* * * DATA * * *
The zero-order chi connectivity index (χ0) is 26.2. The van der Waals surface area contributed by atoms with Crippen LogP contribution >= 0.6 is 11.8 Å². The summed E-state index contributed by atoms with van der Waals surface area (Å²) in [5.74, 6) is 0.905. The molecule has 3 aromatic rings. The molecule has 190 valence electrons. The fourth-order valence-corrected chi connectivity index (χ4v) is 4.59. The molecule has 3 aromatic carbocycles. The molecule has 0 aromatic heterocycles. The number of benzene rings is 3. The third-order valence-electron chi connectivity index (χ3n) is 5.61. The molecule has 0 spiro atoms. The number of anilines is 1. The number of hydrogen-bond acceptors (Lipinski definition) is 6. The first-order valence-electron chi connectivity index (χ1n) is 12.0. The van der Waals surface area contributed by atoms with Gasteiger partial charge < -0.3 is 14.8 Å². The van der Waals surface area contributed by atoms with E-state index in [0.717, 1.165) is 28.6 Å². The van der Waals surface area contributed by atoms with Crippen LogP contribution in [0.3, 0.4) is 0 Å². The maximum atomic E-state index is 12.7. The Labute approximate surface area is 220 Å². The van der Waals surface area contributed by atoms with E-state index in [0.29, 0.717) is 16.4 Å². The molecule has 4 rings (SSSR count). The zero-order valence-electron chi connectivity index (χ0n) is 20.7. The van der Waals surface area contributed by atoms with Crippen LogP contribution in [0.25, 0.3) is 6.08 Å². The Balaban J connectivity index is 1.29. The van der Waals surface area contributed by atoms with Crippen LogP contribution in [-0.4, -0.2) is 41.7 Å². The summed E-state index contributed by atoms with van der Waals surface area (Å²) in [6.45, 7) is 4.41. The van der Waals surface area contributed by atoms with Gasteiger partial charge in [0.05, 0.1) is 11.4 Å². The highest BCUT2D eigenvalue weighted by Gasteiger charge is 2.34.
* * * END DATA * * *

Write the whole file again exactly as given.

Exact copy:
The zero-order chi connectivity index (χ0) is 26.2. The van der Waals surface area contributed by atoms with Crippen LogP contribution >= 0.6 is 11.8 Å². The summed E-state index contributed by atoms with van der Waals surface area (Å²) in [5.74, 6) is 0.905. The molecule has 3 aromatic rings. The molecule has 190 valence electrons. The fourth-order valence-corrected chi connectivity index (χ4v) is 4.59. The molecule has 3 aromatic carbocycles. The molecule has 0 aromatic heterocycles. The number of benzene rings is 3. The third-order valence-electron chi connectivity index (χ3n) is 5.61. The molecule has 0 spiro atoms. The number of anilines is 1. The number of hydrogen-bond acceptors (Lipinski definition) is 6. The first-order valence-electron chi connectivity index (χ1n) is 12.0. The van der Waals surface area contributed by atoms with Gasteiger partial charge < -0.3 is 14.8 Å². The van der Waals surface area contributed by atoms with E-state index in [0.717, 1.165) is 28.6 Å². The van der Waals surface area contributed by atoms with Crippen LogP contribution in [0.3, 0.4) is 0 Å². The maximum atomic E-state index is 12.7. The Labute approximate surface area is 220 Å². The van der Waals surface area contributed by atoms with E-state index in [0.29, 0.717) is 16.4 Å². The molecule has 4 rings (SSSR count). The zero-order valence-electron chi connectivity index (χ0n) is 20.7. The van der Waals surface area contributed by atoms with Crippen LogP contribution in [0.25, 0.3) is 6.08 Å². The Balaban J connectivity index is 1.29. The van der Waals surface area contributed by atoms with Crippen LogP contribution in [-0.4, -0.2) is 41.7 Å². The summed E-state index contributed by atoms with van der Waals surface area (Å²) in [6.45, 7) is 4.41. The van der Waals surface area contributed by atoms with Gasteiger partial charge in [0.05, 0.1) is 11.4 Å². The highest BCUT2D eigenvalue weighted by Gasteiger charge is 2.34.